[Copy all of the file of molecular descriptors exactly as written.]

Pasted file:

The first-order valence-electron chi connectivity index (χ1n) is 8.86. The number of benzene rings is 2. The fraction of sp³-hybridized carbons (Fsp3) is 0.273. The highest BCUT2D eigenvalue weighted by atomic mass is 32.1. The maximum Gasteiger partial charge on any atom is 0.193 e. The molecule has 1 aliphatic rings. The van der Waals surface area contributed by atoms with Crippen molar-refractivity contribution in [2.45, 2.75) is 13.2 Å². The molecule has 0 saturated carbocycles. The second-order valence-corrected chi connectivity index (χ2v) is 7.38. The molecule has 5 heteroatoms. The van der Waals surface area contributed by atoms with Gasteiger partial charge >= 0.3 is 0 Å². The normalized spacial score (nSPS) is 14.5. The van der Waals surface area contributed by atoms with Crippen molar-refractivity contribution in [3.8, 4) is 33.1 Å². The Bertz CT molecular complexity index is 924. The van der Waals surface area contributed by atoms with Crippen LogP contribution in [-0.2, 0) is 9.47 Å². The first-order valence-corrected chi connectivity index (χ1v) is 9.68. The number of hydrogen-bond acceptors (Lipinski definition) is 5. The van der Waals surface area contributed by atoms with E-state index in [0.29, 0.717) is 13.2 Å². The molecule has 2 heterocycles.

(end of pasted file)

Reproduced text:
The first-order valence-electron chi connectivity index (χ1n) is 8.86. The number of benzene rings is 2. The fraction of sp³-hybridized carbons (Fsp3) is 0.273. The highest BCUT2D eigenvalue weighted by atomic mass is 32.1. The maximum Gasteiger partial charge on any atom is 0.193 e. The molecule has 1 aliphatic rings. The van der Waals surface area contributed by atoms with Crippen molar-refractivity contribution in [2.45, 2.75) is 13.2 Å². The molecule has 0 saturated carbocycles. The second-order valence-corrected chi connectivity index (χ2v) is 7.38. The molecule has 5 heteroatoms. The van der Waals surface area contributed by atoms with Gasteiger partial charge >= 0.3 is 0 Å². The normalized spacial score (nSPS) is 14.5. The van der Waals surface area contributed by atoms with Crippen molar-refractivity contribution in [3.8, 4) is 33.1 Å². The Bertz CT molecular complexity index is 924. The van der Waals surface area contributed by atoms with Crippen LogP contribution in [-0.2, 0) is 9.47 Å². The first-order valence-corrected chi connectivity index (χ1v) is 9.68. The number of hydrogen-bond acceptors (Lipinski definition) is 5. The van der Waals surface area contributed by atoms with E-state index in [0.29, 0.717) is 13.2 Å². The molecule has 2 heterocycles.